The BMW M4 Competition Hits 60 MPH in 28 Seconds

All-wheel-drive systems exist in many of today’s high-performance cars for good reason: More low-end torque than two driven wheels can effectively handle is frequently produced by modern powertrains. Part results, like the 2.8 seconds it takes the all-wheel-drive 2022 BMW M4 Competition to reach 60 mph, speak for themselves, despite purists’ criticism that the move toward AWD takes some of the pleasure out of trying to control a massively powerful vehicle.

We haven’t yet tested an M4 Competition without the $4100 xDrive option that was just offered, so we can’t directly compare the two. But we have experienced a rear-drive M3 Competition sedan, which is technically and structurally comparable enough to its coupe sibling to draw some valid comparisons (it also adds an xDrive option for 2022). (it also gains an xDrive option for 2022). That car needed a relatively pokey 3.5 seconds to get 60 mph, despite both Competition models carrying the identical 503-hp tune of BMW’s twin-turbo 3.0-liter inline-six, which puts out 479 pound-feet of torque at only 2750 rpm. The outstanding ZF eight-speed automatic transmission and highly adjustable chassis systems are likewise shared by both. The M3’s curb weight increases by 31 pounds to 3820 pounds when the automatic-only Competition trim is chosen instead of the standard model’s 473 horsepower and six-speed manual transmission. In a world of nearly two-ton Ferraris, our all-wheel-drive M4 test car added another 84 pounds to reach 3904, which is neither light nor particularly portly.

In Car and Driver 2022, Andi Hedrick xDrive BMW M4 Competition

The xDrive-equipped M4 completed the quarter-mile at the test track in 11.0 seconds flat and 125 mph. Although the M4 is only 0.6 seconds faster when it trips the lights than the rear-drive M3 Competition, the trap speed is only 1 mph faster. In fact, the M4 already has a half-second on the M3 by 30 mph, highlighting the superiority of the all-wheel-drive system when activating the Competition model’s launch-control function. In contrast, both vehicles accelerate equally from 0 to 60 mph, with the AWD M4 taking 4.4 seconds and the RWD M3 needing 4.5. As a point of comparison, the manual base M4 with rear-drive only accelerates to 60 mph in 3.8 seconds and completes the quarter-mile in 12.1 seconds at 118 mph.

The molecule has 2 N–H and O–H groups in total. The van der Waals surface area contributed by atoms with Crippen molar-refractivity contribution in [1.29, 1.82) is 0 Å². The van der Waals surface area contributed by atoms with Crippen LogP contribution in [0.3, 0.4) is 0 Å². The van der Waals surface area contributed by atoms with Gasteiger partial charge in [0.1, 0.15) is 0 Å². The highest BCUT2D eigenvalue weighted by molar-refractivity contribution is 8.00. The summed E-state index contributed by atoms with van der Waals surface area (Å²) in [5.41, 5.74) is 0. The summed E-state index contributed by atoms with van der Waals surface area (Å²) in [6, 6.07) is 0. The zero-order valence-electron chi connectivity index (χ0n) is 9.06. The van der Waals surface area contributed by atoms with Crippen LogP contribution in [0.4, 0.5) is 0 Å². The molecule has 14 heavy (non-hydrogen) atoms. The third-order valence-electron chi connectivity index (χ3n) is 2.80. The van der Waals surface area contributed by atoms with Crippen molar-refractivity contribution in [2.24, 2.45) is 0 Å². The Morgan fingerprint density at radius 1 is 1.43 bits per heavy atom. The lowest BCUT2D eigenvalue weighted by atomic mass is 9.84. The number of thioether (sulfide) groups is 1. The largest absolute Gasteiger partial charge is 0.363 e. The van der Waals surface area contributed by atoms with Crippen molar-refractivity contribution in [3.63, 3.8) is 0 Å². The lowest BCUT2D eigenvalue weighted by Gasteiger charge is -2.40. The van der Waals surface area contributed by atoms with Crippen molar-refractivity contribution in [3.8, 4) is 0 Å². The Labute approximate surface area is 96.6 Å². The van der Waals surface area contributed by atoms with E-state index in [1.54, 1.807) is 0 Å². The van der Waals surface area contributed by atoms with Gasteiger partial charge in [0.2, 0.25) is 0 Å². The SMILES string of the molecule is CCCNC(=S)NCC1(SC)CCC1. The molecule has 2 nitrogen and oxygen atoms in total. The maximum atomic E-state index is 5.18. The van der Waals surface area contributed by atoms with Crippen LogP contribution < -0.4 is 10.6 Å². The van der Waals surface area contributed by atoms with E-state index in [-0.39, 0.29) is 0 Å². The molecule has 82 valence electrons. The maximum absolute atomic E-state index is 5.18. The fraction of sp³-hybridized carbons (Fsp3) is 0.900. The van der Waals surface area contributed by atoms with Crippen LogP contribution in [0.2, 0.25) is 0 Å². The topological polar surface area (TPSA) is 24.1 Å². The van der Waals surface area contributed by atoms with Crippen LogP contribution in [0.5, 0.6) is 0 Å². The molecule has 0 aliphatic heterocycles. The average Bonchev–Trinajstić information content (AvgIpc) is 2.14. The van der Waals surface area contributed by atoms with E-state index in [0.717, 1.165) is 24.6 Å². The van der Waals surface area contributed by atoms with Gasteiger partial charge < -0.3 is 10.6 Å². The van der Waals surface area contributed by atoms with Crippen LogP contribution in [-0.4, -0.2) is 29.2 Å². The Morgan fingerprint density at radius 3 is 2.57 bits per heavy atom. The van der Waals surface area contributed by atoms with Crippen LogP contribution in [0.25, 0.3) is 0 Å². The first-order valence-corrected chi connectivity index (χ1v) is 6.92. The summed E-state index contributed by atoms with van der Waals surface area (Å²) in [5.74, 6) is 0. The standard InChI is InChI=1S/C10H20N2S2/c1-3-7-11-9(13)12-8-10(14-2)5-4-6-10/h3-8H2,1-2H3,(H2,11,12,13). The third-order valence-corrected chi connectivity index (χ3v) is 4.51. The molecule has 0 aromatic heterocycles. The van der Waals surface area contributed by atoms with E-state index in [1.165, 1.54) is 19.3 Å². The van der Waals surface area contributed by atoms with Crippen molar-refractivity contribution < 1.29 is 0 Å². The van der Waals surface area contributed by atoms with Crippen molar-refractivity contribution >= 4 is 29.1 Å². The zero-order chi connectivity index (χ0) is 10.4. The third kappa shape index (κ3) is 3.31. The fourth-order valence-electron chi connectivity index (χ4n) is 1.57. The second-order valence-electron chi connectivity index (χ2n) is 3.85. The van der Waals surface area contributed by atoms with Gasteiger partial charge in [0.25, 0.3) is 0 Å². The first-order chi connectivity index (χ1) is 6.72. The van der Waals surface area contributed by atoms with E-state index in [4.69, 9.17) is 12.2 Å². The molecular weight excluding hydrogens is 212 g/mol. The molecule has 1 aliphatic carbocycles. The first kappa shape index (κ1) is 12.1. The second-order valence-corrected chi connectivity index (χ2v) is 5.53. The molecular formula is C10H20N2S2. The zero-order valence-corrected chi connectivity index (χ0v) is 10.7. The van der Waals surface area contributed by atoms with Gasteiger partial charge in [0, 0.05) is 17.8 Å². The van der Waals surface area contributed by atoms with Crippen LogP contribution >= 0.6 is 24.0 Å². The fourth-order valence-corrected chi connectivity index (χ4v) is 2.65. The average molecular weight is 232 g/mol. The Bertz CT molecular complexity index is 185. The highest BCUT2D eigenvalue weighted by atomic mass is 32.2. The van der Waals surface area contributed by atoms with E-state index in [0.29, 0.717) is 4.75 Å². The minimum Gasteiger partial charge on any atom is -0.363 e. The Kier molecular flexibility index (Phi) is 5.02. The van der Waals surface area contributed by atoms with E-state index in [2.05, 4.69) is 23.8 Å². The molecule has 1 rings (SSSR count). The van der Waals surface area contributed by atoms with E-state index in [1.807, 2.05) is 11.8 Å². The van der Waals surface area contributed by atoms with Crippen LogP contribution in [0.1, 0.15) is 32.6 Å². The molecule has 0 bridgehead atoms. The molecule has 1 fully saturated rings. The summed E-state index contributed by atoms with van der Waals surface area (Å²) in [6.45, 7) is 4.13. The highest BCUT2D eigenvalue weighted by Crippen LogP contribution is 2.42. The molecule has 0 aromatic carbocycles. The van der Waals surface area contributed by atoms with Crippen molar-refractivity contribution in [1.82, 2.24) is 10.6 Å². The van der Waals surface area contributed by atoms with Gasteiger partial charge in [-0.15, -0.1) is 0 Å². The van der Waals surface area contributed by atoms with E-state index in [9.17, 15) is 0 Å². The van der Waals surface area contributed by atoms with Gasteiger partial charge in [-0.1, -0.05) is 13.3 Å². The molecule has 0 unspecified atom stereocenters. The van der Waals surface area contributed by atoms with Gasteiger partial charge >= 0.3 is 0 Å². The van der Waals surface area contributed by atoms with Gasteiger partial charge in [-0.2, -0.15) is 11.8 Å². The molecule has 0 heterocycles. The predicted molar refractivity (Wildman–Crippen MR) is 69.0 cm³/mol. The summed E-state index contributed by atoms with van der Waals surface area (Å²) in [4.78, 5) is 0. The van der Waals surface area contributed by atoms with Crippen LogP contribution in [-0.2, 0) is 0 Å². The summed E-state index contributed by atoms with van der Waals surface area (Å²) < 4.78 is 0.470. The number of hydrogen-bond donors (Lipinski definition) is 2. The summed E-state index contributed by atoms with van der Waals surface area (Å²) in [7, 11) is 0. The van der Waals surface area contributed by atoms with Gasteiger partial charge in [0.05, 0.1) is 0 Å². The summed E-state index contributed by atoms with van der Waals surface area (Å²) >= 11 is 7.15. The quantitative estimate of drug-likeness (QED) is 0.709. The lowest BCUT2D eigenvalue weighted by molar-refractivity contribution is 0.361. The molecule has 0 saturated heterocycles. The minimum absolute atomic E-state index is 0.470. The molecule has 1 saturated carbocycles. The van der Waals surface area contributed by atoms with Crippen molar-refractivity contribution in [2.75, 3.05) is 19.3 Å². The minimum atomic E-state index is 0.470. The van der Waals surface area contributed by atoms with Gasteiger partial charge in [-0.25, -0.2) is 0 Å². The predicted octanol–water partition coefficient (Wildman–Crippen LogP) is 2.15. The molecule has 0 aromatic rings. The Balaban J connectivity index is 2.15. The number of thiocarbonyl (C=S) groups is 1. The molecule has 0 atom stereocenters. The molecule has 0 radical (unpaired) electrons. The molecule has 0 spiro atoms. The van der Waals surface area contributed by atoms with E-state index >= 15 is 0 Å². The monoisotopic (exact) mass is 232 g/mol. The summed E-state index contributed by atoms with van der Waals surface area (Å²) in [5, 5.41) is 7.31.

In Car and Driver 2022, Andi Hedrick xDrive BMW M4 Competition

The xDrive coupe’s 1.02 g’s of skidpad grip and 150-foot stop from 70 mph are nearly identical to those of the rear-drive sedan because both the M3 and M4 Competition models have the same carbon-ceramic brakes and staggered 19-inch front and 20-inch rear wheels wrapped in Michelin Pilot Sport 4S summer tires. They go down the road essentially the same, even down to their rigid ride quality, even with their adaptive dampers set to Comfort, thanks to their shared electronically controlled limited-slip rear differentials and the default rear-drive bias of BMW’s variable xDrive system. The xDrive improvement doesn’t seem to have a substantial impact on the M4 Competition’s efficiency, as evidenced by our test car’s respectable average fuel economy (22 mpg) and excellent 29-mpg result on our 75-mph highway route—7 mpg better than its EPA estimate.

In Car and Driver 2022, Andi Hedrick xDrive BMW M4 Competition

The M4’s all-wheel-drive system offers a 4WD Sport mode that directs extra torque to the rear axle, just like other all-wheel-drive M models. To notice much of a change in the drivetrain settings and how well they mitigate the additional weight the xDrive hardware places on the M4’s nose, though, you’ll likely need to push the vehicle to its absolute limits on a racetrack. Any change in character from the xDrive version’s slightly quicker steering ratio—14.6:1 versus 15.0:1—escaped us. Although all-wheel drive may improve the M4’s overall traction and stability, it has the same precise, albeit somewhat subdued, feel when driving. Turn the M4 into a rear-driver that burns tires for optimum fun by turning off the stability control completely.

Because we could live without a number of its most expensive options, including as the $8150 carbon-ceramic brakes and the $3800 for the skeleton yet incredibly comfortable M carbon bucket seats, we weren’t too worried by our example’s $101,995 as-tested price. The M4 Competition xDrive, with a starting price of $79,995, joins the C8 Chevy Corvette Z51 as one of the few sub-$100K vehicles to enter our club of vehicles with sub-three-second 0-60 mph times. Like with our long-term M3, we continue to favor the regular M4’s manual transmission and its stronger involvement. But there’s no denying that all-wheel drive makes the most of the more power in the Competition variant.

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